The importance of parenting in child healthBMJ 1998; 316 doi: http://dx.doi.org/10.1136/bmj.316.7144.1545 (Published 23 May 1998) Cite this as: BMJ 1998;316:1545
Doctors as well as the government should do more to support parents
- Masud Hoghughi, Consultant clinical psychologist
- Young People's Unit, General Hospital, Newcastle upon Tyne NE4 6BE
Parenting is probably the most important public health issue facing our society. It is the single largest variable implicated in childhood illnesses and accidents; teenage pregnancy and substance misuse; truancy, school disruption, and underachievement; child abuse; unemployability; juvenile crime; and mental illness. These are serious in themselves but are even more important as precursors of problems in adulthood and the next generation.1 This is why British and other governments are giving parenting high priority (such as, in Britain, the cross departmental committee chaired by the Minister for Public Health and the prime minister's social exclusion unit).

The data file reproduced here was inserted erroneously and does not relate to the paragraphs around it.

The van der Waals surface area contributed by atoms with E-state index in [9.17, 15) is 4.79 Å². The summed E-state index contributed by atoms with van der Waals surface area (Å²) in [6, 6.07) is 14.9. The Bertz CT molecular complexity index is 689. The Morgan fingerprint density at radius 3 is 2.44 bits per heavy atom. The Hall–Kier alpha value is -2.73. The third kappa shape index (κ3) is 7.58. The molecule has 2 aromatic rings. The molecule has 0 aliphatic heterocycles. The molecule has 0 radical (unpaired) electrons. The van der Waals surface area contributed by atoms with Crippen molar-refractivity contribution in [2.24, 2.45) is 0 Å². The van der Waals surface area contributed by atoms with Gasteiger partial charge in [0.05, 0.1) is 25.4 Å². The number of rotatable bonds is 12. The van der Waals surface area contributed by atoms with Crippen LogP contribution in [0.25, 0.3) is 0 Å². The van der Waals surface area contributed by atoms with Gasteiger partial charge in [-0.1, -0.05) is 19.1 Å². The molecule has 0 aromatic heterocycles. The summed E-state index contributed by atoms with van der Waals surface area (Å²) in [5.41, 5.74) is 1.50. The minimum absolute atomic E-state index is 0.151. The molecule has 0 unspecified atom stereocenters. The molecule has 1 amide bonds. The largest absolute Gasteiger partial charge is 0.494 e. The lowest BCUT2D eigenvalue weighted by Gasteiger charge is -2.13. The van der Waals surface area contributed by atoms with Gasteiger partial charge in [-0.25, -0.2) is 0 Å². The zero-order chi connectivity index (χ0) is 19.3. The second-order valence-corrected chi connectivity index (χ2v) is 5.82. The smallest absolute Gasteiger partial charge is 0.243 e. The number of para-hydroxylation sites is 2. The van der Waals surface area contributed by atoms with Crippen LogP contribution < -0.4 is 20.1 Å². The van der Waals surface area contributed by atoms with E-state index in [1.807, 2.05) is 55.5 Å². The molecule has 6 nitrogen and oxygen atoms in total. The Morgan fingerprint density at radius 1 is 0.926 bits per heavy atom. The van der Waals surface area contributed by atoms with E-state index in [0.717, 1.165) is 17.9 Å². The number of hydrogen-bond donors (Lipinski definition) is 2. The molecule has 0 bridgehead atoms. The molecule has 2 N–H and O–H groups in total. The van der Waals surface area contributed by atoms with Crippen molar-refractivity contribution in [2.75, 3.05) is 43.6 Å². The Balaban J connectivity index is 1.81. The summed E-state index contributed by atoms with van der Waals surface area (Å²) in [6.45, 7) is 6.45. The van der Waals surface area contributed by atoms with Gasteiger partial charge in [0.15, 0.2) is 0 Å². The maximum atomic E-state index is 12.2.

The importance of parenting arises from its role as a buffer against adversity (such as poverty or delinquent influences) or mediator of damage (as in child abuse). Parenting usually involves biological parents but is …
Log in using your username and password
Log in through your institution
Register for a free trial to thebmj.com to receive unlimited access to all content on thebmj.com for 14 days.
Sign up for a free trial